At a first glance it appeared exactly the same as the M10P, apart from the added red dot on the front and the removed Leica script on the top plate. Was it harder to focus with the greater pixel count? No. Did I need to be on very fast shutter speeds to hold the camera steady enough? No. For the sparkly sunny days, it gave me the best colours I have ever had. The resolution of the detail was super impressive and crispy sharp. You can often even read text detail at 300% in Photoshop. Using Fotos App on my iphone, the new simple quick gallery creates a speedy selection of the images, and worked well.
Your images are very colourful and bright. Is there a certain mood you want to evoke in the viewer?
I knew I didn’t want to photograph empty city streets and people in shops with masks on their faces: I wanted to show simple, maybe ambiguous, images filled with strong colours. I love vibrant colours, like in Robert Walker’s book Colour is Power. I wanted to create a positive series of images showing the simple beauty of what was around me, and how even the most basic elements, such as a cloud in the sky when added with a tree, can make an uplifting image. I found I was replacing the connection that people give to the image, with mannequins, murals, sculptures, to give the image some emotion. The M10-R produces beautiful colours – strong, bold and vibrant. I didn’t have the correct profile for Adobe Camera Raw, but no matter, I didn’t need it. I barely touched the colour settings.
How did you have to change your usual photographic approach during these times, and in what way did the M10-R help to accomplish your goals?
Keeping my distance from people and wearing a mask were important. So the majority of images were shot on a 50mm/1.4, as I looked for scenes that did not need wider framing.
You took around 17,000 pictures. Which criteria did you use to select the images?
That was quite difficult. But in the end 17,000 were whittled down to 700, down to 100, down to 50. The images needed to work together to show the story of the positivism I was getting from the vibrant, saturation of the colours.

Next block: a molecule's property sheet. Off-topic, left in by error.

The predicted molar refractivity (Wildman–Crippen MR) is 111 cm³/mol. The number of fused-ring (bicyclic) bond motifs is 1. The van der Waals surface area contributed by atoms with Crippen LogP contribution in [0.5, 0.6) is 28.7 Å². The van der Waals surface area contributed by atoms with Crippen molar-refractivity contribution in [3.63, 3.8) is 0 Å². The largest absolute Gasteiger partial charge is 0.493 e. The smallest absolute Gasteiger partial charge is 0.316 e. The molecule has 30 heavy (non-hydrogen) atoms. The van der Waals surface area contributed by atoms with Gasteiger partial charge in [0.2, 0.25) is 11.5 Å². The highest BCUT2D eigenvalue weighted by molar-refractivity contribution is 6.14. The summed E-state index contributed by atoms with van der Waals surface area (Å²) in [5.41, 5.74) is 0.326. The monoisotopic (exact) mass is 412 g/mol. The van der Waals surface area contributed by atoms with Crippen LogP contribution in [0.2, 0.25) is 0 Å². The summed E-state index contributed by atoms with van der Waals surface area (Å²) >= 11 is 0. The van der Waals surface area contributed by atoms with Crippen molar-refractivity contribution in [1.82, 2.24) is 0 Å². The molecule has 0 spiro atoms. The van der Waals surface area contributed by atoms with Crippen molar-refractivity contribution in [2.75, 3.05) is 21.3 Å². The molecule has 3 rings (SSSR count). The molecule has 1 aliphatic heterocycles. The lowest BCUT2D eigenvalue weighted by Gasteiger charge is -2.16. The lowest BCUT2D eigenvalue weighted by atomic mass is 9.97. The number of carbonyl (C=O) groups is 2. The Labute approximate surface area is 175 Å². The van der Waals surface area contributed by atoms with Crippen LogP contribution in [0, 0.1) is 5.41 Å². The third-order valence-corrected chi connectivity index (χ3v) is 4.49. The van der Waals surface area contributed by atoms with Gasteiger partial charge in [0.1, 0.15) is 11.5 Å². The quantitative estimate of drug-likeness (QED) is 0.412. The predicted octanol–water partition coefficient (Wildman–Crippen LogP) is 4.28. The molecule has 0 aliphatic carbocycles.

What is the biggest difference between the M10-R and other Leica cameras you have worked with in the past?
The higher resolution, new sensor, gives the option to crop into the middle of an image with no problem at all. Super impressive, crispy sharp resolution in the detail. It’s so very good at the highlights – much improved from the M10. It’s superb for shooting portraits using natural light, with the lens wide open. The increased dynamic range got me to the point where I didn’t care too much about the exposure being exact. The large DNG files are just beautiful.
Are there any future goals you want to achieve, any places you want to visit when it’s safe to travel again?
I have many places I would love to visit. One of the first on my list is the Wetzlar factory. My passion for photography has been further increased by the Leica rangefinder. It’s my one way to remain focused in a chaotic world, allowing me to loose myself in my surroundings and simply be ready to accept whatever is offered up to me. Last year, Jeff Mermelstein said to me that the real world is as fabulous as anything we can fabricate. I take that with me, and my Leica M, as I wander through life…
Huw John is a full time photographer based in the UK for over 30 years, working in film & TV, editorial, and corporate PR for brand leading companies and organisations. Regarding his passion for photography, he never goes looking for pictures: he simply observes; and if something catches his attention, he takes the picture. Find out more about his photography on his website and Instagram, as well on his brand-new showcase-page, where you can enjoy the most beautiful images taken during his M10-R field test.